Insight

Direct economic links between Europe and Australia are minor, so the latest turmoil in the eurozone should have less impact on our sharemarket, right? Wrong.

Direct economic links between Europe and Australia are minor, so the latest turmoil in the eurozone should have less impact on our sharemarket, right? Wrong.

In fact, Australia's market has been hit even harder than some that are much closer to the chaos.

For instance, at the time of writing, the fall in the ASX 200 in the previous month was worse than the falls in losses in Britain and the US.

Believe it or not, the ASX had also lost more in the previous month than Europe's blue-chip index, the Euro Stoxx 50, as May drew to a close.

Over a longer six-month time frame, losses on the ASX have not been as bad as in Europe. But our market has still fallen more than Britain's FTSE 100 Index, despite Britain being on the doorstep of Europe.

When you consider how much better our economic situation is than most countries, this is hard to fathom.

Why is our market being punished for events overseas? As the graph shows, the biggest drag on the sharemarket in recent months has been mining companies.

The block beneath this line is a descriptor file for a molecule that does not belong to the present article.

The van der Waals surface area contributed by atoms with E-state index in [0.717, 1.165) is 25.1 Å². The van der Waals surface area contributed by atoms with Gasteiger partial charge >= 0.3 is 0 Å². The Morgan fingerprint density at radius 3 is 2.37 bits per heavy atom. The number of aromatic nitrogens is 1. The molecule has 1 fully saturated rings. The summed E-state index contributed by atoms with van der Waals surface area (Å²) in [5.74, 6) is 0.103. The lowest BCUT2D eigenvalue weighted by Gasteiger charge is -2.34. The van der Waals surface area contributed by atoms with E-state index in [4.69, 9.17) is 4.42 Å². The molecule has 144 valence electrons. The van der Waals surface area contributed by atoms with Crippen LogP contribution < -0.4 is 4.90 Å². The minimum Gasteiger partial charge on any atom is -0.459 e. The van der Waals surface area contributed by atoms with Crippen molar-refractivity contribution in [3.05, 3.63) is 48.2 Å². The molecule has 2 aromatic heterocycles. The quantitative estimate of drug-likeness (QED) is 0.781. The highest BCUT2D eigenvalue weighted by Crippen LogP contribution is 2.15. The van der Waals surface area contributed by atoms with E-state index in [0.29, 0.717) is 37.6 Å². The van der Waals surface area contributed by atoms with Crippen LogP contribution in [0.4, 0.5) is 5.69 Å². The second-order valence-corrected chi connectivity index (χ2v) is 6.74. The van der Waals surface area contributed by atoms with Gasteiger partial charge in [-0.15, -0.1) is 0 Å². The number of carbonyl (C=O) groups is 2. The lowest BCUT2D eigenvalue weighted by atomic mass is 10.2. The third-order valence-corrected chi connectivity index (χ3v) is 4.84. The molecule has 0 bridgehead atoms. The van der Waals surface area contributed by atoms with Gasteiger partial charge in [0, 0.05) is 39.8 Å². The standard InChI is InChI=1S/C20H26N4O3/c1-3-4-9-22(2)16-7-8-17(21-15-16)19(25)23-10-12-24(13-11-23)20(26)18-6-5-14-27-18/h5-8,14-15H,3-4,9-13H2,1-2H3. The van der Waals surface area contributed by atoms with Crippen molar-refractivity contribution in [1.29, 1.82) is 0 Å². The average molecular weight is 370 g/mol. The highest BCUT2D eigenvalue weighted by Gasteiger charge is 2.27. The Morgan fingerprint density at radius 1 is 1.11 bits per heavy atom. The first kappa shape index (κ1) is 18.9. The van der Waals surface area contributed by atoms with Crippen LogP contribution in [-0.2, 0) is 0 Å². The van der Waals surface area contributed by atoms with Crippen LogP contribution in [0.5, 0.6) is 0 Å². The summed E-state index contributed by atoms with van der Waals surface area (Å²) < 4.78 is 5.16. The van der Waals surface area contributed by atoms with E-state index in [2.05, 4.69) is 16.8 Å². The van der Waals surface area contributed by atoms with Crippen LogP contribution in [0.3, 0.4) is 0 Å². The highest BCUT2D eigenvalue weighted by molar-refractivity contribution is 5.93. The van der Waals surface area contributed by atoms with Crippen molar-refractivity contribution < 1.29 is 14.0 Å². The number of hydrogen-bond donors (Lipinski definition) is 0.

This is because mining is a notoriously volatile, or "cyclical", business meaning global events have a major impact on whether it is profitable. So when gloom descends over the world, as it has in recent months, mining share prices slump.

This is exactly what has happened lately, with mining stocks down more than 12 per cent over three months, more than double the fall on the ASX 200.

Domestic-facing industries such as banks and consumer stocks have felt much less impact from the global tremors.

The index for consumer staples, which includes companies such as Woolworths or Coca-Cola, has even risen in recent months because they are seen as safe bets. After all, people will still buy groceries even if Europe implodes.

It's a similar story for financial stocks, because banks earn most of their profits from domestic lending. But the sting for Australia is that miners play a much bigger role in Australia's market than most developed countries, making up about a third of the index.

So even when the domestic economy is fairly buoyant, global tremors take a hefty toll on Australian shares and most people's super balances.

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